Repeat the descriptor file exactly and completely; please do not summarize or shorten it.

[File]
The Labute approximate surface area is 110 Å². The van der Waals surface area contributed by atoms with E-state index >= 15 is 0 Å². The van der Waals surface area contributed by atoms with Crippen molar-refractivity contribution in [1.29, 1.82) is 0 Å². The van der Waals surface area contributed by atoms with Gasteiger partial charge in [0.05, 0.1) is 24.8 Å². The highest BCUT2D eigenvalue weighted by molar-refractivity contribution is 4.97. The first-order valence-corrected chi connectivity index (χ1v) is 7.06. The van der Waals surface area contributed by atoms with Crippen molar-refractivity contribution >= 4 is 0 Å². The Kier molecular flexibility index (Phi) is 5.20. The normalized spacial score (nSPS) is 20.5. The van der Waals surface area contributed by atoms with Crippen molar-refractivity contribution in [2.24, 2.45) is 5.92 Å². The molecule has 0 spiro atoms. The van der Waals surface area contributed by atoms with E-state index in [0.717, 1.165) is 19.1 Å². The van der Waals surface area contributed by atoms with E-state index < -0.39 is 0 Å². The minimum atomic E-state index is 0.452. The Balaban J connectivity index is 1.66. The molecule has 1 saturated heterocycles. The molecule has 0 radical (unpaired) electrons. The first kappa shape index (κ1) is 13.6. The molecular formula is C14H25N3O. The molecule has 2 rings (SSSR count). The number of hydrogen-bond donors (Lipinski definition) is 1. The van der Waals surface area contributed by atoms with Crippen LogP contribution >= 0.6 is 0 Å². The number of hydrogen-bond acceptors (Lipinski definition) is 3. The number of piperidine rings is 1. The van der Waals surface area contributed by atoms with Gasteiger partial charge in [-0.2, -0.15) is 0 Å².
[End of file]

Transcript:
The Labute approximate surface area is 110 Å². The van der Waals surface area contributed by atoms with E-state index >= 15 is 0 Å². The van der Waals surface area contributed by atoms with Crippen molar-refractivity contribution in [1.29, 1.82) is 0 Å². The van der Waals surface area contributed by atoms with Gasteiger partial charge in [0.05, 0.1) is 24.8 Å². The highest BCUT2D eigenvalue weighted by molar-refractivity contribution is 4.97. The first-order valence-corrected chi connectivity index (χ1v) is 7.06. The van der Waals surface area contributed by atoms with Crippen molar-refractivity contribution >= 4 is 0 Å². The Kier molecular flexibility index (Phi) is 5.20. The normalized spacial score (nSPS) is 20.5. The van der Waals surface area contributed by atoms with Crippen molar-refractivity contribution in [2.24, 2.45) is 5.92 Å². The molecule has 0 spiro atoms. The van der Waals surface area contributed by atoms with E-state index in [0.717, 1.165) is 19.1 Å². The van der Waals surface area contributed by atoms with E-state index < -0.39 is 0 Å². The minimum atomic E-state index is 0.452. The Balaban J connectivity index is 1.66. The molecule has 1 saturated heterocycles. The molecule has 0 radical (unpaired) electrons. The first kappa shape index (κ1) is 13.6. The molecular formula is C14H25N3O. The molecule has 2 rings (SSSR count). The number of hydrogen-bond donors (Lipinski definition) is 1. The van der Waals surface area contributed by atoms with Crippen LogP contribution >= 0.6 is 0 Å². The number of hydrogen-bond acceptors (Lipinski definition) is 3. The number of piperidine rings is 1. The van der Waals surface area contributed by atoms with Gasteiger partial charge in [-0.2, -0.15) is 0 Å².